Appellant by point of error three complains that the district court erred in refusing to submit appellant's requested special issue since it "properly submitted the controlling issues raised by the pleadings and the evidence." The requested issue reads as follows:

"What sum of money, if any, do you find from a preponderance of the evidence is now owing to [appellee] by [appellant] for services rendered and furnished by [appellee] to [appellant] and accepted by [appellant]?"

The proper method to complain of the trial court's submission of a defective *293 special issue is by objection, and a request for submission of an issue, even in correct form, will not preserve the complaint. City of Dallas v. Priolo, 150 Tex. 423" court="Tex." date_filed="1951-07-18" href="" opinion_id="2406680">150 Tex. 423, 242 S.W.2d 176 (1951); Tex.R.Civ.P. 274; Hodges, Special Issue Submission in Texas, §§ 69, 70 (Supp.1969). Point of error three is overruled.

Appellant's final point of error is that the district court erred in overruling his motion for continuance. Appellee filed suit on May 18, 1978, and obtained a setting for trial for January 15, 1979. Appellant engaged in no discovery until about five weeks before the trial setting. On December 7, 1978, appellant propounded Rule 168 interrogatories to appellee. Appellee filed his answers to the interrogatories on January 10, 1979.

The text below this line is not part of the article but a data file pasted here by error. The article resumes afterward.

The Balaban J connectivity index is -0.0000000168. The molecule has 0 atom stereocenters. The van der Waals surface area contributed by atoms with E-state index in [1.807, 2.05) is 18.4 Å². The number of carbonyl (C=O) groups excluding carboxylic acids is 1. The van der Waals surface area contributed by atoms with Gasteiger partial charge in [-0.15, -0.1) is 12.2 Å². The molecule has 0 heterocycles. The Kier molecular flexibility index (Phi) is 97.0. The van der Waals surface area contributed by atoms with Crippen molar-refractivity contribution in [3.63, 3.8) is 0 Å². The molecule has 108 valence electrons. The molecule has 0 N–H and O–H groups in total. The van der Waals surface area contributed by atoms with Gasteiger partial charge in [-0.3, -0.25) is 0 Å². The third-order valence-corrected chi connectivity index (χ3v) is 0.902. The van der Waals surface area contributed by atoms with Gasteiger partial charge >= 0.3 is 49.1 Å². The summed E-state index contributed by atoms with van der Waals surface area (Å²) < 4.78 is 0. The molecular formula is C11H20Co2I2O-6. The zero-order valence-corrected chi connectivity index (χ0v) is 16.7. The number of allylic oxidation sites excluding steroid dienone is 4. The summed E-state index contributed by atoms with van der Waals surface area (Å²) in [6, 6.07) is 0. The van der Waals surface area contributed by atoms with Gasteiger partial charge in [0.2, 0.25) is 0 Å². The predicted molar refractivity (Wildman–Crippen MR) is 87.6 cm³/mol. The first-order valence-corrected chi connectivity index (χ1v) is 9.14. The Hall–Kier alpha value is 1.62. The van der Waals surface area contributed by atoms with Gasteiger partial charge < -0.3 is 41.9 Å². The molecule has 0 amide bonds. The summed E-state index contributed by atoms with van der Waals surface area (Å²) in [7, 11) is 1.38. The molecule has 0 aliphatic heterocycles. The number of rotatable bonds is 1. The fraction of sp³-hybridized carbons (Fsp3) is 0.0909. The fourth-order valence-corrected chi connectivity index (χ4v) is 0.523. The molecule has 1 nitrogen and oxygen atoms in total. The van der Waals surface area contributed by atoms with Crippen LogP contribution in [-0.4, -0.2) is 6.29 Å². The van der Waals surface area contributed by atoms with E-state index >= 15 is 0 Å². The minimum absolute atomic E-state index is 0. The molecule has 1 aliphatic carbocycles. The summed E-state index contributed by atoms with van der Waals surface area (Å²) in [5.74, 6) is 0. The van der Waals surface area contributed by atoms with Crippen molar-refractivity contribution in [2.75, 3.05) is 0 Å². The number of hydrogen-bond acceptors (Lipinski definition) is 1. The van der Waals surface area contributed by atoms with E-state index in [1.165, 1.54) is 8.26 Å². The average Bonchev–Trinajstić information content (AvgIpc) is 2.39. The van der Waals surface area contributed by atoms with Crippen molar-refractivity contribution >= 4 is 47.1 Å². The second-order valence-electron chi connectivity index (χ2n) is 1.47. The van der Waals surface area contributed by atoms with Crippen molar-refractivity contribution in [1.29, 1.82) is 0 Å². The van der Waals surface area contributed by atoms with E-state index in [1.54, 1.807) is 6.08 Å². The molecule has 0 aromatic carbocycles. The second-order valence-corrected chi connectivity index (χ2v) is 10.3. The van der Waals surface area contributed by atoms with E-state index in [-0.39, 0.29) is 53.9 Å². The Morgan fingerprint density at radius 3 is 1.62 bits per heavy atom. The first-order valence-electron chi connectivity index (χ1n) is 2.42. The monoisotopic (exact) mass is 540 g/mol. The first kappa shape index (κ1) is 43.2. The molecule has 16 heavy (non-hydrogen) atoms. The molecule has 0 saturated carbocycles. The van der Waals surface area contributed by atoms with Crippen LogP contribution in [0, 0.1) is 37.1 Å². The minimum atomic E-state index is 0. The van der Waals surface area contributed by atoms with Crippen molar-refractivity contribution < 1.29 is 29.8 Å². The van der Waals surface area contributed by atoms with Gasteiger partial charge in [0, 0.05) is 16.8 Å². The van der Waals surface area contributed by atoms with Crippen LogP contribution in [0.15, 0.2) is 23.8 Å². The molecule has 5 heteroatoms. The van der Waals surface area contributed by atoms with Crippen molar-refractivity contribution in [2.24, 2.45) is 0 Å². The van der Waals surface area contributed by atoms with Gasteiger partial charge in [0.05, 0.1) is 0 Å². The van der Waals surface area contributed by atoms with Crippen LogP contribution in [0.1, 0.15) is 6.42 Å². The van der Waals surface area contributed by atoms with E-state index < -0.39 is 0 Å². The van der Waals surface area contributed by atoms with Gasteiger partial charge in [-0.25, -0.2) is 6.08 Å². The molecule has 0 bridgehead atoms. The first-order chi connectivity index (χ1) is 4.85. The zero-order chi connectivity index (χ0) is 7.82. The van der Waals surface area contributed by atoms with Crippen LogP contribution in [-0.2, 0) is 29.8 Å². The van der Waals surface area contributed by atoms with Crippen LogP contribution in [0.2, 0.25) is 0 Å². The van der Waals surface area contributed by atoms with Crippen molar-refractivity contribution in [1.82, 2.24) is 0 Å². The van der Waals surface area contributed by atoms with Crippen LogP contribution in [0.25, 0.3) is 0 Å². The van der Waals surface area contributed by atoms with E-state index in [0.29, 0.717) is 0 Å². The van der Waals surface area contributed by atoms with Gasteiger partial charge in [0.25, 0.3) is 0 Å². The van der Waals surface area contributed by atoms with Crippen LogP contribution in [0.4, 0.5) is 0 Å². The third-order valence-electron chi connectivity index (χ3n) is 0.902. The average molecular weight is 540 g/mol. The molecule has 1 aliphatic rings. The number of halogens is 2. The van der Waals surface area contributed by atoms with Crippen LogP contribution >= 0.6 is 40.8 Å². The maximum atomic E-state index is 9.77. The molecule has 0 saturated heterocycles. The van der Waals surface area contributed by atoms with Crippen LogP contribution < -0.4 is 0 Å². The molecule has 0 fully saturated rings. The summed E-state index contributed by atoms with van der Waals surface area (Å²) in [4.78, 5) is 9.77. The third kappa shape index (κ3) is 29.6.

As one basis for his motion for continuance, appellant claimed that appellee's responses to the interrogatories were "incomplete and/or inadequate in several respects." As a result, appellant maintained that further discovery might be required to prepare the case for trial.

"Matters of discovery are by their very nature pretrial devices designed to expedite and narrow the issues to be determined by a trial on the merits. The means of discovery should be utilized in a timely manner and should not be delayed until just before trial." Southwestern Bell Telephone Co. v. Griffith, 575 S.W.2d 92" court="Tex. App." date_filed="1978-12-07" href="" opinion_id="2431779">575 S.W.2d 92 (Tex.Civ.App. 1978, writ ref'd n. r. e.).

Appellant had ample time for discovery after the case was set for trial. Appellant did not employ the means for discovery in an orderly and timely manner. Appellant's delay in preparation for trial should not result in continuing the case. Under these circumstances, the district court did not err in denying the motion for continuance. The point of error is overruled.

The judgment is affirmed.


SMITH, J., not sitting.